Wednesday, February 25, 2015

Waterman Grille Does East Side of Providence Proud

For innovative, reasonably priced cuisine in an intimate, historic setting, check out the East Side of Providence. No, not East Providence, but the east side of the city, which proudly boasts what just might be one of its least heralded fine dining establishments. Waterman Grille rightfully deserves your attention and recognition. Located in an old gatehouse overlooking the Seekonk River, Executive Chef Tim McGrath serves up seasonal, locally produced comfort food – much of which is wood-grilled – that delivers robust flavors at moderate price points. While waterfront dining is not an option this snowy winter evening, we feel right at home in the restaurant’s inviting, bustling, wood-scented dining room.

They say that a good bread basket is a harbinger of good things to come in a meal (or is it the way to one‘s stomach? I cannot remember which), and Waterman’s warm, airy slices rate highly, prepared earlier in the day at Providence’s Palmieri’s Bakery (as our server happily educates us), and laced with EVOO and a touch of sea salt. Our table begrudgingly refuses a second serving for fear of ruining our appetites. For starters, four crispy shrimp tacos ($11, also available in pork belly) are beautifully plated, soft flour tortillas in lieu of crispier tacos, while the shrimp themselves are well seasoned and seared just enough to pack that promised crunchy texture. Accompanying vegetable slaw and miso vinaigrette are refreshing, while sriracha aioli – which arrived in far too small a dipping dish – provided a welcomed, spicy counterpoint to the dish’s acidity. Point Judith calamari ($12) came in a heaping portion of nicely tempuraed, not too breaded, meaty octopus and banana peppers (the latter of which resembled fried pickle chips). My only complaint: a rather unique peppadew (a sweet, tangy pepper) aioli was faintly smeared on the plate, which like the sriracha before it, begged to be applied more liberally. Other appealing shareable plates I look forward to trying include tender harissa meatballs ($11), cornmeal-crusted oysters ($13), and an Irish-themed beef ‘n‘ biscuits ($11, featuring beef pastrami and hand-made caraway biscuits).

When a restaurant promotes its signature plates, my skepticism radar almost immediately goes off. Here, however, a chili-brined hanger steak ($25) is melt-in-your-mouth tender, perfectly cooked medium rear, and topped with roasted fennel chimichurri. While I’d hoped the meat would pack a bit more heat given the brine that encompassed it, it was flavorful nonetheless, elevated by its pairing with heavenly whipped Narragansett Creamery queso potatoes and sauteed spinach. Even better was the Duck Duo ($28), consisting of impeccably cooked pan-roasted duck and duck confit, some of the finest execution of the bird I’ve ever consumed. The meat was also wisely plated over addictive lemongrass rice. More impressively, in lieu of the kitchen’s attempt to transform the dish into a Thai offering by utilizing a red curry cream sauce, given my wife’s dairy restriction, they substituted it with an Asian-style sweet sauce that seemed like it was born to be paired with the duck – it was divine. Other promising entrees include the Maine Family Farms grass-fed burger ($15) topped with poblano-onion jam, butternut squash pickles and served on a buttery brioche bun, along with the Berkshire pork osso bucco ($25) served with an oddly captivating-sounding pretzel bread pudding.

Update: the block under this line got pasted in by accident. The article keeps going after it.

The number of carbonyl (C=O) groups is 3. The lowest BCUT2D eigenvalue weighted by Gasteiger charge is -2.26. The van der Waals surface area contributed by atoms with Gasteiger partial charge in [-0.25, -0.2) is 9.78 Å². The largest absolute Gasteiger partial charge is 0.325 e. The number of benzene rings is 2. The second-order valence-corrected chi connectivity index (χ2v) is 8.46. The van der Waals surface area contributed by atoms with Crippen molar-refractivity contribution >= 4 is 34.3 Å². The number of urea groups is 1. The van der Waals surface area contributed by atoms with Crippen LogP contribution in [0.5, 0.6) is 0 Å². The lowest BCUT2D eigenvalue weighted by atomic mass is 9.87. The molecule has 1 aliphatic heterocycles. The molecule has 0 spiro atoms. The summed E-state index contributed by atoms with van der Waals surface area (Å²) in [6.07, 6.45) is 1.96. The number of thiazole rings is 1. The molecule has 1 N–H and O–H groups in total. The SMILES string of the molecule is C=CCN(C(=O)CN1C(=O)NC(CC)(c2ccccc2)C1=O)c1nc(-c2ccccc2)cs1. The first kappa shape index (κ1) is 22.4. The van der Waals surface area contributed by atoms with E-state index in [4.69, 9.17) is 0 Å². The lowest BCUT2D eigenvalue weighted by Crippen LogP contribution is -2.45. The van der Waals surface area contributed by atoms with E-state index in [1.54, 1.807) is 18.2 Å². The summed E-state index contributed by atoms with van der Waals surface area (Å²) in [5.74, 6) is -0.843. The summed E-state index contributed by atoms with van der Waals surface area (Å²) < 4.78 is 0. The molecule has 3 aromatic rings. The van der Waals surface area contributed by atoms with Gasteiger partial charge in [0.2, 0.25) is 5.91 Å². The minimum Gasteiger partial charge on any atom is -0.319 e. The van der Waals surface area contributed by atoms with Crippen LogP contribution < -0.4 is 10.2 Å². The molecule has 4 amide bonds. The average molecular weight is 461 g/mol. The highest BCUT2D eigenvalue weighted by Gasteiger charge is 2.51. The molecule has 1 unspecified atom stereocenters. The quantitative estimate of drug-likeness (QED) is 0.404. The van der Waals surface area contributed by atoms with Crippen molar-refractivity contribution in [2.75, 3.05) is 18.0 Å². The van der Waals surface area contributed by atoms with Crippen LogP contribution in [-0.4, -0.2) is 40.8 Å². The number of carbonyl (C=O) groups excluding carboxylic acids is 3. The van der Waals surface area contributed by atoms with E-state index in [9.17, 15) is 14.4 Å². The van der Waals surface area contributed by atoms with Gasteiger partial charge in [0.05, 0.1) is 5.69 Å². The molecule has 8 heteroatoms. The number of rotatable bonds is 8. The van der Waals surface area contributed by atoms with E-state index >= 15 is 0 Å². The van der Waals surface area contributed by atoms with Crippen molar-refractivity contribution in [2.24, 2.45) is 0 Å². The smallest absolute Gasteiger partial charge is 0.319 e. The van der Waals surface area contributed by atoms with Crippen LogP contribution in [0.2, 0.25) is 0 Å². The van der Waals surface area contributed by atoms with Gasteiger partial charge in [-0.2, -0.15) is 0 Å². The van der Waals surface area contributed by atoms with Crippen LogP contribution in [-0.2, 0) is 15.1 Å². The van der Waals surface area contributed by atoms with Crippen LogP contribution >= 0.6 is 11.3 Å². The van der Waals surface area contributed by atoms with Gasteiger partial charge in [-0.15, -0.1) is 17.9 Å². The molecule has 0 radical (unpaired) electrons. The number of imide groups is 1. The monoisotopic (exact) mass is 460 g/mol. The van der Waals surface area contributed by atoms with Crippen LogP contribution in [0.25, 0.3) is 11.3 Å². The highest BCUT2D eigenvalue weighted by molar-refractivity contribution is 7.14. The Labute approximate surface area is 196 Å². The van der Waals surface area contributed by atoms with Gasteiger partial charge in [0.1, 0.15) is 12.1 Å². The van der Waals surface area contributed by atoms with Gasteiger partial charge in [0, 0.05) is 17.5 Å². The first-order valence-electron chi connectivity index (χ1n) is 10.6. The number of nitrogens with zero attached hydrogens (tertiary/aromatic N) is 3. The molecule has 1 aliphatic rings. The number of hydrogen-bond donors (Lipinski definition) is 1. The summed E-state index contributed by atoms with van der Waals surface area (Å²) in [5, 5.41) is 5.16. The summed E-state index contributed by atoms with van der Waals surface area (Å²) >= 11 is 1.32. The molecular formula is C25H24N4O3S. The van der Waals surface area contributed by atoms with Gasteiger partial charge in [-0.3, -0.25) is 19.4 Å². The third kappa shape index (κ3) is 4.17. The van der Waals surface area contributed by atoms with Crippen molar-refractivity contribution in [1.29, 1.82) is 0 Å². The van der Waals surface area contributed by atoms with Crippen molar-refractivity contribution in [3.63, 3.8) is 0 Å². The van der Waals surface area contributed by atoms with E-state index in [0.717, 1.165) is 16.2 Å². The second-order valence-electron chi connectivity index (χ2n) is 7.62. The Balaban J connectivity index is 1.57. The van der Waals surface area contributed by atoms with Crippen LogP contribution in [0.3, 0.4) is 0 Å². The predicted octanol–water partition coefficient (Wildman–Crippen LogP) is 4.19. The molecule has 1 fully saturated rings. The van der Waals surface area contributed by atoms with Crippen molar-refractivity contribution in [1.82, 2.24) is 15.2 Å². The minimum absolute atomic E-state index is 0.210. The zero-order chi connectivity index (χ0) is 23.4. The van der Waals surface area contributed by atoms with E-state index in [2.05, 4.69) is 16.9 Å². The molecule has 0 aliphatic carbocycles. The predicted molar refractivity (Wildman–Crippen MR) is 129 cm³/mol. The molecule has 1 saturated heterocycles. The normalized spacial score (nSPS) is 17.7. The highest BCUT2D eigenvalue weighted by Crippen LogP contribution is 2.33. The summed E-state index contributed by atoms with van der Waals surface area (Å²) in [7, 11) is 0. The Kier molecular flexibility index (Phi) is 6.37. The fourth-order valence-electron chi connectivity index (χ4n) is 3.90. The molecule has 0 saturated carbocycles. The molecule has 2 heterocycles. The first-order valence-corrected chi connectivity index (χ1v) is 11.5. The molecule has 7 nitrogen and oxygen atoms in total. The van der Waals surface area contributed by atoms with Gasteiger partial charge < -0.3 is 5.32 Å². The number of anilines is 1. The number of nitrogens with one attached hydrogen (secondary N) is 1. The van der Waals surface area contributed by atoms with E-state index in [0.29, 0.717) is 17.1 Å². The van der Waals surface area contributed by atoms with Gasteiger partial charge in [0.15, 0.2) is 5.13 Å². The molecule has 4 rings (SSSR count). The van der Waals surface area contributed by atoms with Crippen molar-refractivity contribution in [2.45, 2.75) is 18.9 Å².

Desserts (all $8) are also worth splurging for, and like much of Chef McGrath’s menu, are adventurous in nature. While the traditional fried apple pie was mildly disappointing (it reminded me too much of McDonald’s version, only spiked with tastier enhancements such as salted caramel and house-made vanilla ice cream), my Almond Joy was a perfectly de-constructed take on the revered candy bar – a decadent, warm gooey chocolate brownie laced with crushed almonds and topped not only with house-made coconut ice cream, but a hardened chocolate magic shell.

The lone disappointment of the evening was the middling quality of Waterman’s cocktail program. Concoctions that sounded promising (blood orange jalapeno margarita, $11 and a pomegranate mojito, $9) yielded unfavorable results (the former excessively sweet with no bite, the latter having barely any discernable pomegranate flavor). Where its cocktails faltered, however, the restaurant’s wine program excelled given both its extensive selection and tolerable markups. A Hahn Pinot Noir, for instance, comes in at $9.50/glass and a very manageable $33/bottle. For a more high-end, adventurous sip, try the Oberon Cabernet from Napa ($14/glass, $56/bottle). There are also roughly three dozen beers ($5-6/glass) available, including interesting local selections such as Narragansett Autocrat Coffee Milk Stout (out of Providence) and Foolproof Backyahd IPA (Pawtucket).

Our server was highly knowledgeable of the menu, polished, yet friendly, and prompt throughout the entire course. The restaurant‘s setting was casual, yet intimate. The cuisine was well executed, thoughtful, and contained innovative, bold flavors that left me wanting to try more. Haven’t heard of the Waterman Grille? My advice: take a stroll out to the East Side. This restaurant puts the fine in fine dining.